This year, March 23rd marks Diabetes Alert Day. The fourth Tuesday in March is dedicated by the American Diabetes Association (ADA) as a day to bring awareness about this chronic medical condition and its seriousness. Most importantly, it encourages us to get screened for not only diabetes but also for pre-diabetes. 

Check your diabetes risk level

The ADA encourages everyone to take an online test and answer seven brief questions. At the end, you are given a number from 1 to 10 to determine your risk level, 10 being the highest. 

According to the National Institute of Diabetes and Digestive and Kidney Diseases, diabetes affects about 34.2 million Americans or about 10.5 percent of the U.S. population. Nearly 1 in 5 adults living with diabetes, or 7.3 million Americans, are unaware that they have the disease. 

Screening Test for Diabetes

  1. A1C Level

*Normal – Below 5.7

*Pre-diabetes – A1C between 5.7 and 6.4

*Diabetes – A1C level of 6.5% or higher on two separate tests

2. Fasting blood sugar test (blood sample will be taken after an overnight fast)

*Normal – A fasting blood sugar level less than 100 mg/dL.

*Pre-diabetes – A fasting blood sugar level from 100 to 125 mg/dL

*Diabetes – A fasting blood sugar level of 126 mg/dL or higher on two separate tests

Diabetes Target Blood Level:

  • A1C: Less than 7%
  • Blood sugar level before a meal : 80–130 mg/dL
  • Blood sugar level level 1-2 hours after beginning of the meal : Less than 180 mg/dL

Who is at risk for pre-diabetes and type 2 diabetes

  • You are overweight.
  • You are 45 years of age or older.
  • Your parent or sibling has type 2 diabetes.
  • You are physically active fewer than 3 times per week.
  • You ever gave birth to a baby that weighed more than 9 pounds.
  • You ever had diabetes while pregnant (gestational diabetes)
  • You have polycystic ovary syndrome

Diabetes prevention focuses on incorporating healthy lifestyle changes such as:

Diabetes prevention focuses on incorporating healthy lifestyle changes such as:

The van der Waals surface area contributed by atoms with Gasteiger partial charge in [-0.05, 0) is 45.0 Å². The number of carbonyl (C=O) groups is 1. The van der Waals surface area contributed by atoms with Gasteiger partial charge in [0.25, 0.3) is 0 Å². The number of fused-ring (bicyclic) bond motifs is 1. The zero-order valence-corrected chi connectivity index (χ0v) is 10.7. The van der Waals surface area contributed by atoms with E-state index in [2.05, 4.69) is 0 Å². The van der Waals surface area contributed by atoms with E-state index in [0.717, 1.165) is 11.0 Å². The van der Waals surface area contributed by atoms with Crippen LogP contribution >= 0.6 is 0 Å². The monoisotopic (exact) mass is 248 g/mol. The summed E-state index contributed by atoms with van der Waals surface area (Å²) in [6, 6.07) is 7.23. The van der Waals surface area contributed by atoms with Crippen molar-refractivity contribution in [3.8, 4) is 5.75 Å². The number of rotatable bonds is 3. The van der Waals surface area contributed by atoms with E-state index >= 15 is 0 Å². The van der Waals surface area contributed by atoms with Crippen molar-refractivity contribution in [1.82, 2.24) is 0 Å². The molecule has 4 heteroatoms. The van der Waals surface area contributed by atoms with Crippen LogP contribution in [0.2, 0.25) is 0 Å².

1. Reducing refined sugar and carbohydrates
  2. Eating a diet based primarily on whole grains, healthy fats, protein
  3. Increasing daily water intake and make it primary beverage of choice
  4. Maintaining a healthy weight, BMI and waist circumference
  5. Optimizing Vitamin D level
  6. Avoiding a sedentary lifestyle by working out regularly
  7. Quit smoking
  8. Get support for your lifestyle changes from family, friends, health care team and diabetes prevention programs.

Research shows that programs aim at diabetes prevention can significantly help patients reduce their risk. Some programs have proven to reduce the risk of type 2 diabetes among all adults with pre-diabetes by 58 percent, and among people over age 60 by 71 percent (CDC).

Many healthcare providers don’t have the time or resources to incorporate these prevention programs with their patients. It’s upsetting that so many people live with diabetes and other chronic medical conditions and feel that they have no control over their disease. 

But you do. It will take work and an open mind. Starting the steps in my signature “Reclaim Your Health” program do just that. The first step is a 60 mins consultation to review your lab work and identify risk factors for chronic medical conditions, including diabetes. Together we will start your health journey and turn your life around. 

Contact us at Adaptive Health Lifestyle!